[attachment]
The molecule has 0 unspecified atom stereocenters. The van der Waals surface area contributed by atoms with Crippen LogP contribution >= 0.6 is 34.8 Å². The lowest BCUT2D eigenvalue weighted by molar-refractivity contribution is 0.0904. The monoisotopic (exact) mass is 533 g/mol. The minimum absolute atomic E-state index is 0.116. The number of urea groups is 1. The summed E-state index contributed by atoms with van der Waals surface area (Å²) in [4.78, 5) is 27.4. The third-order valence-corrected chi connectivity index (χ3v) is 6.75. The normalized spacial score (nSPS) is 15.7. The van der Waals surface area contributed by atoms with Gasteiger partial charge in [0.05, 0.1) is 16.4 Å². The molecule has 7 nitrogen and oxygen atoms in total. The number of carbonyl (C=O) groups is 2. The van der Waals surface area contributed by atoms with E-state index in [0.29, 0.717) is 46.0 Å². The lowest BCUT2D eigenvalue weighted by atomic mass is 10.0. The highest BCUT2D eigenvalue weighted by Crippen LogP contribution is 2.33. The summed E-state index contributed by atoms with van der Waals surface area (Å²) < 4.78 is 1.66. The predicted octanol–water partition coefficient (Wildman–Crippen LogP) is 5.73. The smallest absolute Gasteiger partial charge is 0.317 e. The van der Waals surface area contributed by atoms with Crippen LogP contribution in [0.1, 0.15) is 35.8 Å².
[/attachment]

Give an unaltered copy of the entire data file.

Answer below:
The molecule has 0 unspecified atom stereocenters. The van der Waals surface area contributed by atoms with Crippen LogP contribution >= 0.6 is 34.8 Å². The lowest BCUT2D eigenvalue weighted by molar-refractivity contribution is 0.0904. The monoisotopic (exact) mass is 533 g/mol. The minimum absolute atomic E-state index is 0.116. The number of urea groups is 1. The summed E-state index contributed by atoms with van der Waals surface area (Å²) in [4.78, 5) is 27.4. The third-order valence-corrected chi connectivity index (χ3v) is 6.75. The normalized spacial score (nSPS) is 15.7. The van der Waals surface area contributed by atoms with Gasteiger partial charge in [0.05, 0.1) is 16.4 Å². The molecule has 7 nitrogen and oxygen atoms in total. The number of carbonyl (C=O) groups is 2. The van der Waals surface area contributed by atoms with E-state index in [0.29, 0.717) is 46.0 Å². The lowest BCUT2D eigenvalue weighted by atomic mass is 10.0. The highest BCUT2D eigenvalue weighted by Crippen LogP contribution is 2.33. The summed E-state index contributed by atoms with van der Waals surface area (Å²) < 4.78 is 1.66. The predicted octanol–water partition coefficient (Wildman–Crippen LogP) is 5.73. The smallest absolute Gasteiger partial charge is 0.317 e. The van der Waals surface area contributed by atoms with Crippen LogP contribution in [0.1, 0.15) is 35.8 Å².